The Plant that Hides from Humans…

Fritillaria Delavayi grows in the hillsides of China in the Hengduan mountains and in Nepal. It has been used for over 2,000 years for medicinal purposes. The plant is believed to have properties that can treat coughs and other respiratory ailments. What this plant has done is evolve to the point where it can change its color to blend in with its environment in much the same way as reptiles do. This is in response to the over harvesting of the plant and its attempt to survive. The over harvesting of the plant is the result of the high price it now brings on the market. Since the plant is not threatened by any animal that feeds on it, scientists determined that this is a defense mechanism against humans. In areas where it is not threatened it has a bright yellow flower and green leaves. In heavily harvested areas it can change to blend in with rocks. Since it only blooms every 5 years it is difficult to find and harvest the bulb of the plant. This is not the first time humans have had an effect on plant life. Until recently, this was not even considered.

 

https://www.sciencenews.org/article/plant-camouflage-people-china-traditional-medicine-fritillaria

The Un-squashable Bug…

The Diabolical Ironclad Beetle (Phleoodes-diabolicus) has an ironclad exoskeleton that is almost impossible to crush. Dr. Rivera, of the Biometrics and Nanostructured Materials Lab of the University of California, set out to prove this. The beetle was place on a pillow of dirt in a parking lot and a Toyota Camry (3,500 lbs.) ran over it twice. Any other insect would have been liquified. The insect is capable of withstanding 39,000 times its body weight. This force would completely crush a human. The exoskeleton is packed with proteins giving it extreme durability. The underpart of the insect is of a separate section that interlocks with the above allowing it to separate almost like two puzzle pieces while providing a buffer space. As a result, there is no weak spot. The question remains, why would you run over a beetle in the first place?

Cicadas and a 17-year Gestation Period…

Their sound is so much a part of an August evening. A gradual hum that breaks out into a roar. They break through the ground and head in groups for the nearest tree. The nymphs remain underground for 17 years feeding on tree roots. Their number is so great that they provide an unending meal for turtles, racoons and birds. Every year a new group emerges in some area of the US, which is the only country where they are found. Only the males are capable of their unique sound which is used to attract females. Eric Day, an entomologist, recommends frying them in sake and garlic because of their high protein content. They are not poisonous and will do no harm to humans. They are a bit clumsy and will slam into you when you least expect it. Cicadas are extremely vulnerable to predators while they are waiting for their wings to dry after they emerge, but in spite of this, billions manage to survive, mate and die off leaving their nymph eggs to settle underground for another 17 years.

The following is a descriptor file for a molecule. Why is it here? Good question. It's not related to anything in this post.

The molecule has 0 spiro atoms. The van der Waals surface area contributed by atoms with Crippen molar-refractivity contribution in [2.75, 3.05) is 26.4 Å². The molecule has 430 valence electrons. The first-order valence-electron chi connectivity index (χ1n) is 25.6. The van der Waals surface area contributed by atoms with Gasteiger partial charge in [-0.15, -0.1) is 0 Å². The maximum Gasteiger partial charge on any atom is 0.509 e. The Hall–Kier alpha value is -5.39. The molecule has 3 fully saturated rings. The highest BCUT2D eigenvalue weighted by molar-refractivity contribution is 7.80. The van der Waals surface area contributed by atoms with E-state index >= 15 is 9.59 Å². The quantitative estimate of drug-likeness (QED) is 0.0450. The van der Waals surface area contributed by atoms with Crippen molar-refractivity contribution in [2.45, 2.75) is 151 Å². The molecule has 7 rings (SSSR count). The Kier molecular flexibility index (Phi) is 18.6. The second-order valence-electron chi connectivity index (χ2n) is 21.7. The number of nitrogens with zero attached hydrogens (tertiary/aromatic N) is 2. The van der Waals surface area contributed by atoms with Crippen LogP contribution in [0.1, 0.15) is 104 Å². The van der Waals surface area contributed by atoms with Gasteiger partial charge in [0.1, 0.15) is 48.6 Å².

Machines That Can Taste Your Food…

Machines are now being trained to be attentive to shape, texture and sweetness. These decisions up to now have been made by experienced workers. Blueberries for example have a standard color palette and are very delicate so they can bruise easily. BBC Technologies of New Zealand has invented machinery that can separate blueberries by color and size which until now was time consuming and done by workers with nimble hands. The software takes from 2400 individual images of what a firm and proper color of a blueberry should look like. The color can also determine the sweetness which is another factor on how they are priced and packaged. Artificial intelligence can distinguish the difference from a stem hole and that which has been pecked by a bird and will soon rot. It can separate fruit that should be eaten within a week as opposed to the berries that can travel longer distances. PepsiCo is teaching machines sensory perception. Lasers are bounced off of potato chips to capture the sound of crunchiness in order to replicate someone biting into a potato chip. I wonder if the day will come when we walk into our home and see a machine sitting on our couch munching on chocolate chip cookies.